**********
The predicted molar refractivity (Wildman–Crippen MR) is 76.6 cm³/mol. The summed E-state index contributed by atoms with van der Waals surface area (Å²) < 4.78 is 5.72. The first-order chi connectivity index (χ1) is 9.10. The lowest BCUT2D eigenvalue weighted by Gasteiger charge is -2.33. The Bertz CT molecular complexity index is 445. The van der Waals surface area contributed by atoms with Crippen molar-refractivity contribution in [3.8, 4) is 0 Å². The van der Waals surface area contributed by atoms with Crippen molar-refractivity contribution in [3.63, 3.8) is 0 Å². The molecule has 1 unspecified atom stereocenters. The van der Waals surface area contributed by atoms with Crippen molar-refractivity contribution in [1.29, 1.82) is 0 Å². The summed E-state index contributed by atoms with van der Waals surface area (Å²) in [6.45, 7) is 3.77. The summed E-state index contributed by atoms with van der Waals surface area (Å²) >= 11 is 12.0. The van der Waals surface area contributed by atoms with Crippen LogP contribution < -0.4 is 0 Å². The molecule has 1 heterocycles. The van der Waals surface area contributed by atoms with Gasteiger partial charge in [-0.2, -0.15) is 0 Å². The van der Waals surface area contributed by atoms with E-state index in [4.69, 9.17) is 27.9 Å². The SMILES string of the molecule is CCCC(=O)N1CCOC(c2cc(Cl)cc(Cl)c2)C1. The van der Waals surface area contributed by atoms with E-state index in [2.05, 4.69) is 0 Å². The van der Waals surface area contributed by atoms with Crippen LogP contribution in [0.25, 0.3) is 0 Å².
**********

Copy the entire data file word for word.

The predicted molar refractivity (Wildman–Crippen MR) is 76.6 cm³/mol. The summed E-state index contributed by atoms with van der Waals surface area (Å²) < 4.78 is 5.72. The first-order chi connectivity index (χ1) is 9.10. The lowest BCUT2D eigenvalue weighted by Gasteiger charge is -2.33. The Bertz CT molecular complexity index is 445. The van der Waals surface area contributed by atoms with Crippen molar-refractivity contribution in [3.8, 4) is 0 Å². The van der Waals surface area contributed by atoms with Crippen molar-refractivity contribution in [3.63, 3.8) is 0 Å². The molecule has 1 unspecified atom stereocenters. The van der Waals surface area contributed by atoms with Crippen molar-refractivity contribution in [1.29, 1.82) is 0 Å². The summed E-state index contributed by atoms with van der Waals surface area (Å²) in [6.45, 7) is 3.77. The summed E-state index contributed by atoms with van der Waals surface area (Å²) >= 11 is 12.0. The van der Waals surface area contributed by atoms with Crippen LogP contribution < -0.4 is 0 Å². The molecule has 1 heterocycles. The van der Waals surface area contributed by atoms with Gasteiger partial charge in [-0.2, -0.15) is 0 Å². The van der Waals surface area contributed by atoms with E-state index in [4.69, 9.17) is 27.9 Å². The SMILES string of the molecule is CCCC(=O)N1CCOC(c2cc(Cl)cc(Cl)c2)C1. The van der Waals surface area contributed by atoms with E-state index in [2.05, 4.69) is 0 Å². The van der Waals surface area contributed by atoms with Crippen LogP contribution in [0.25, 0.3) is 0 Å².